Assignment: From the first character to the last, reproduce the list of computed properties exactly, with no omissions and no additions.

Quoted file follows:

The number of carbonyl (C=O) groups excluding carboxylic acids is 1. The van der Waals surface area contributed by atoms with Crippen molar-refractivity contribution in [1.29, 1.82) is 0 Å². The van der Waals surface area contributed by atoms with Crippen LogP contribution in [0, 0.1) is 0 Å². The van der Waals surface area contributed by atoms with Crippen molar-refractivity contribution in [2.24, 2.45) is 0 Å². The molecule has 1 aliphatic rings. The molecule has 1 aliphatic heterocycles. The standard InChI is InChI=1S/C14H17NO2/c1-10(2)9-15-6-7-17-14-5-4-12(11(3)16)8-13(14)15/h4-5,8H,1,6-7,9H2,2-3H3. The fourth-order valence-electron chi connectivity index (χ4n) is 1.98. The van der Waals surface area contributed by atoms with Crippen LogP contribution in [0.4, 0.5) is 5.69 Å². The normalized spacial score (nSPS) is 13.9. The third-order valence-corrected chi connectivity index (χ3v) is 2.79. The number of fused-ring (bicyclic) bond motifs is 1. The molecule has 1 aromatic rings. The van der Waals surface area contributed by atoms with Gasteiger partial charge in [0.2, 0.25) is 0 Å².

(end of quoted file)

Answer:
The number of carbonyl (C=O) groups excluding carboxylic acids is 1. The van der Waals surface area contributed by atoms with Crippen molar-refractivity contribution in [1.29, 1.82) is 0 Å². The van der Waals surface area contributed by atoms with Crippen LogP contribution in [0, 0.1) is 0 Å². The van der Waals surface area contributed by atoms with Crippen molar-refractivity contribution in [2.24, 2.45) is 0 Å². The molecule has 1 aliphatic rings. The molecule has 1 aliphatic heterocycles. The standard InChI is InChI=1S/C14H17NO2/c1-10(2)9-15-6-7-17-14-5-4-12(11(3)16)8-13(14)15/h4-5,8H,1,6-7,9H2,2-3H3. The fourth-order valence-electron chi connectivity index (χ4n) is 1.98. The van der Waals surface area contributed by atoms with Crippen LogP contribution in [0.4, 0.5) is 5.69 Å². The normalized spacial score (nSPS) is 13.9. The third-order valence-corrected chi connectivity index (χ3v) is 2.79. The number of fused-ring (bicyclic) bond motifs is 1. The molecule has 1 aromatic rings. The van der Waals surface area contributed by atoms with Gasteiger partial charge in [0.2, 0.25) is 0 Å².